2003   NOVEMBER 19   #323

Staff Carpenborg And The Electric Corona - Stainy Heavy Needles / The Every Days Way Down to the Suburbs

Found this one at a German bakery/gift shop. They had a small stack of records and I was hoping to find some more Heino to add to the collection. Instead the records all appeared to be German versions of the Crown/Design sound alike type stuff. Since I didn't have enough money to take them all, I had to pick this one. Of course, this was the only record with a song called "Shummy Poor Clessford Idea In Troody Taprest Noodles", so it was an easy choice.

I'm guessing by the ads for the other albums on the back we're talking late 60's/early 70's vintage here. (One of the albums is a "Hair" knockoff. There's also a Herb Alpert knockoff advertised I'd love to find just to see what the German take on that would have been.) Other than that, the only info I have about this is two of the tracks appear on some obscure Krautrock compilations and those folks don't seem to have any more info about this than I do.

So, what's it like? Well, aside from having some great song titles ("Swing Low, If You Like To Do" is another stunner) it's got to be the wildest "turn some stoned hippies loose in the studio" record I've ever heard. Lots of crazy distorted guitar, disjointed (and sometimes funky) rhythm, slide whistle solos, someone tapping out the opening to Beethoven's Ninth on bottles, waves of dub-like echo, and lyrics that simply boggle the mind. There is a "we've got a handful of random instruments and a tape echo" kind of vibe that runs through out. The way I describe it to people is Soft Machine without their chops, or Can on really bad drugs.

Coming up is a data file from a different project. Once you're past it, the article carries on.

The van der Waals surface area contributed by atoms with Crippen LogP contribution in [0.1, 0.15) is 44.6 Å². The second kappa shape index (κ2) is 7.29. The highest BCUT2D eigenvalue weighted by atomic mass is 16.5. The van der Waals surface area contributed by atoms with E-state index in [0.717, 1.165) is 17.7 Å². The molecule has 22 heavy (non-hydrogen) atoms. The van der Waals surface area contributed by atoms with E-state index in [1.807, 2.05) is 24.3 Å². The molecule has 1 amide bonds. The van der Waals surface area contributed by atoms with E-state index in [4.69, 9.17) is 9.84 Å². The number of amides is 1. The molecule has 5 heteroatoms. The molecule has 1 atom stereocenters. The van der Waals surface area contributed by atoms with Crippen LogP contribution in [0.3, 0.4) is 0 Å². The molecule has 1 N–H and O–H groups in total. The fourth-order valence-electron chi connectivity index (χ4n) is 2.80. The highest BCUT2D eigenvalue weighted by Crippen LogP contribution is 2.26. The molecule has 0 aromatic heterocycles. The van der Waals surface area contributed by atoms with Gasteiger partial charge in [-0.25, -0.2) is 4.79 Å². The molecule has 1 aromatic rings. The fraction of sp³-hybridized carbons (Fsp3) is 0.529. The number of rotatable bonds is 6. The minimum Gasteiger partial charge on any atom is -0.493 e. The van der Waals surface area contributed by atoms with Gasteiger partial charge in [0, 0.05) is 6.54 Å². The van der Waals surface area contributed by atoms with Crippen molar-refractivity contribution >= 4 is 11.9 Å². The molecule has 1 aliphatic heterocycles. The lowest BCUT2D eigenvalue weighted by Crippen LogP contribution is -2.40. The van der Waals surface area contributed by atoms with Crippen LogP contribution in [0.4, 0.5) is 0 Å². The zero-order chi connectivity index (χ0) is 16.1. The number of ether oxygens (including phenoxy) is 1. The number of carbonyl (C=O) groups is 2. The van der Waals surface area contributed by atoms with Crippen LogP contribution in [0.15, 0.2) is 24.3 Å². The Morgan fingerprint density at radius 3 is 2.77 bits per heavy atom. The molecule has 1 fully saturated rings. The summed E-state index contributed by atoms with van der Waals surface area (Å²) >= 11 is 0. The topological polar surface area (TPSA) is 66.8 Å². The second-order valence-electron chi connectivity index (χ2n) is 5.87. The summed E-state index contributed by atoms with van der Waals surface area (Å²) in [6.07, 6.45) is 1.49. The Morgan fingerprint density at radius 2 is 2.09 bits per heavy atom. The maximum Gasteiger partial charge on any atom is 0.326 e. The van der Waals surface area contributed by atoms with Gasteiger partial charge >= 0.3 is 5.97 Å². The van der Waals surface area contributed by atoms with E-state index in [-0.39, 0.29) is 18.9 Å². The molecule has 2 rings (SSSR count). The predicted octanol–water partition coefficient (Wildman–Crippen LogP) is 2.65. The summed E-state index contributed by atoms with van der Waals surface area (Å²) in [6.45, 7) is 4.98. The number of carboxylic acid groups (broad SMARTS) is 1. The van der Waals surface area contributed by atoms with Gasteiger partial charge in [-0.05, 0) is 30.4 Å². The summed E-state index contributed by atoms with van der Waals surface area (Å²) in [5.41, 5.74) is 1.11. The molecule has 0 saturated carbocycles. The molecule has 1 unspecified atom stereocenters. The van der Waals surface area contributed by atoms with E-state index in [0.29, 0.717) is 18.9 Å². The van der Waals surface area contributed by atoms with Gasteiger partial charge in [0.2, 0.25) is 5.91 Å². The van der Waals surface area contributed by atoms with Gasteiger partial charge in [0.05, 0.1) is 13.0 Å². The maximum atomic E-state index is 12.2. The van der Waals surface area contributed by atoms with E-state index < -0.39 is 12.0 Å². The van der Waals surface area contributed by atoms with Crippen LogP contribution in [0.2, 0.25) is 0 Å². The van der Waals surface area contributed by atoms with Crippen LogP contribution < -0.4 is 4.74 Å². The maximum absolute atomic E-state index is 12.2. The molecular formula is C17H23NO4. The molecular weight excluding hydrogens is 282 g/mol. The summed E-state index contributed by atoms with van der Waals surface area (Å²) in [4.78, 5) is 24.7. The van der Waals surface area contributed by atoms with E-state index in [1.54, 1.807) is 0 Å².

A US cheapie like this would have given us tunes similar to the hippy stuff of the day. This album, however, is a rambling jam session gone terribly wrong and unless German pop music was really out there, you weren't going to confuse this for the popular tunes of the day. The thing that really bothers me is, given the fact that many bands were sprouting up in Germany around this time that were kind of out there, I never can be too sure if my stoned hippies theory is correct, or if in fact this is an honest attempt at what would be come known as Krautrock.

All in all, it's a pretty whacked out platter. The cover and title kill me too. I can't think of an LP that would clear a party quite as fast as this one (unless you're partying in an opium den, perhaps.)

If anyone has any info on this, I'd love to hear it.

- Rob Guernsey, captainwrong@hotmail.com

TT-8:59 / 8.2MB / 128kbps 44.1khz
from the LP, "Fantastic Party" (Maritim 47 102 Nt)

(Images courtesy of Rob Guernsey)